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Rutland BOUGHTON (1878-1960)
Songs for mezzo and piano: Four Songs Op.24 (1907); Five Celtic Love Songs (1910); Songs of Womanhood Op.33 (1911); Three Songs Op.39 (1914); Symbol Songs (1920); Sweet Ass (1928).
Louise Mott (mezzo); Alexander Taylor (piano)
rec. Music Hall, Guildhall School of Music and Drama, London, 24 April, 1 May 2005.
World premiere recordings

First of all let me declare my interest as editor of the British Music Society newsletter and a life member of the Society.

Released on 1 September 2005, this world première recording, sponsored by the Boughton Trust, features a recital of twenty-three solo songs by two award-winning young artists. Louise Mott brings a warm, stable voice informed by intelligent engagement with the words. Alexander Taylor projects the sometimes surprisingly Brahmsian piano parts with considerable strength and lively imagination.

Boughton the song composer. It’s yet another unexpected facet. We know that his accomplishments include composer for the voice but he is known for his work on larger operatic canvasses. His Faery Song from The Immortal Hour (you may recall Osian Ellis's Decca recording in which he sings and plays the accompanying harp) is a major exception and has a delicate intimacy. His operas The Immortal Hour and Bethlehem (both recorded by Hyperion) represent him at his most fey and otherworldly. For a more turbulent and passionate approach we can hope that funds will be found for recording his revelatory 1924 opera The Queen of Cornwall - a magical music-drama setting Thomas Hardy's potent language around the Tristan and Isolde legend. Then there is the ‘Elgarian’ Boughton in the Third Symphony and the Celtic Magician in the Second Symphony (Hyperion and BBC Radio Classics). His string quartets and flute and oboe concertos on Hyperion show another economical and yet more lyrical side. And so to these songs ...

The London premiere of the Four Songs (1906-7) to words by Edward Carpenter (1844-1929) was given by Astra Desmond in 1923. This is music that protests, broods and declaims. A leonine Brahmsian muscularity distinguishes the more demonstrative songs such as To Freedom and the flag-waving Fly, Messenger, Fly. The final Standing Beyond Time recalls the graver songs in Bantock's contemporaneous Sapphic Poems (recorded with orchestra by Hyperion). Boughton was a confident composer to end the cycle on such a downbeat.

The Three Songs Op. 39 also set Carpenter's poems. The Lake of Beauty is a very fine song of soliloquised introspection. It feels like a grand slowly blooming invocation even if momentarily suggesting music theatre rather than the recital hall. Similarly successful is the softly chiming Child of the Lonely Heart. There is a Caledonian skirl in The Triumph of Civilisation - another poverty protest song as the heartless street witnesses a starving woman bent and haggard shivering in the wind. The mood of that poem seems at odds with that of the other two; even so, musically speaking, this cycle works much better than any of the others.

The Symbol Songs (1920) set poems by Mary Richardson (1889-1961) who is remembered for having slashed Velazquez's 'Rokeby Venus' at the National Gallery as a protest for women's rights. She was Boughton's third wife. After the lilting Honeysuckle comes the quasi-expressionist delicacy of Blue in the Woods. A Fierce Love Song has all the qualities you might expect from the title and the braw aggression of the piece again features the same sort of Scottish skirl we heard in The Triumph of Civilization. The melody of the New Madonna carries the imprint of The Faery Song with a momentary chapel shadow of 'Bring it to the Lord in Prayer': the Lordly Ones meet Moody and Sankey evangelism.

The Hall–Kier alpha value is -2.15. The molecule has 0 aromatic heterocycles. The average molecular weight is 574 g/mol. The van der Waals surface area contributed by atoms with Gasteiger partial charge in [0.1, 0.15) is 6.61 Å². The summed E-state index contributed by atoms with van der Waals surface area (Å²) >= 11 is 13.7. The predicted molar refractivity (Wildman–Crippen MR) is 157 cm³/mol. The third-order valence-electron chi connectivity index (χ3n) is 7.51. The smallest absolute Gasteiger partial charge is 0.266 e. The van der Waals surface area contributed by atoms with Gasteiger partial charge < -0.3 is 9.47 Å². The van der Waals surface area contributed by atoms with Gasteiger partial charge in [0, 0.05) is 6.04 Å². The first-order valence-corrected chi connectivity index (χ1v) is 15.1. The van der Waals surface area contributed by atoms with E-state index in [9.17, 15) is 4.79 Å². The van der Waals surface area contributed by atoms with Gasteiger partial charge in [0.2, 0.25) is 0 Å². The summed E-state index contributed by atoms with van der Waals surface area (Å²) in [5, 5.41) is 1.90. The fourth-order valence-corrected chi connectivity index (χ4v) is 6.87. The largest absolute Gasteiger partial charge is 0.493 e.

Christina Walshe (1888-1959) was Boughton's second wife; actually they never married. Her poems are set in the Songs of Womanhood. Three of the five songs are overtly protest vehicles for women's rights - take A Woman to Her Lover where the poles of a relationship between man and woman are described: plaything, cipher and drudge are rejected and comrade, friend and mate declared the ideal. With the exception of A Song of Taking these poems did not draw the musical best from the composer although their grave seriousness is unshakeable and eminent.

Boughton the composer of the dove-down Celtic Twilight is instantly recognisable in the Five Celtic Love Songs. These set poems by Fiona MacLeod (actually William Sharp (1855-1905)) whose verse engaged Boughton in The Immortal Hour and elsewhere. The declamatory tone heard in Fly Messenger Fly surfaces again in Daughter of the Sun. Shule Agrah has a flighty troubadour buoyancy. The final song is My Grief. Again Boughton ends on a severe downbeat. It would also be good to hear these in the version for voices and string quartet.

Last on the disc is a setting of a poem by Eleanor Farjeon. Sweet Ass is a mother's prayer for her baby carried on the ass - imploring the donkey to carry the baby gently and not to 'break his slumbers'.

The BMS have again done handsomely by Boughton. The recording produced by John Talbot and engineered by Paul Arden-Taylor (the team responsible for the recent highly praised BMS release of piano music by Patrick Piggott played by Malcolm Binns (BMS430CD)) is sonorous and vividly detailed. The words of each of the twenty-three songs are printed in full. The notes are by the Boughton authority Michael Hurd.

All credit to the BMS for yet again casting light on a neglected corner of the repertoire and for doing this professionally and with attention to scholarly detail.

Rob Barnett

The British Music Society



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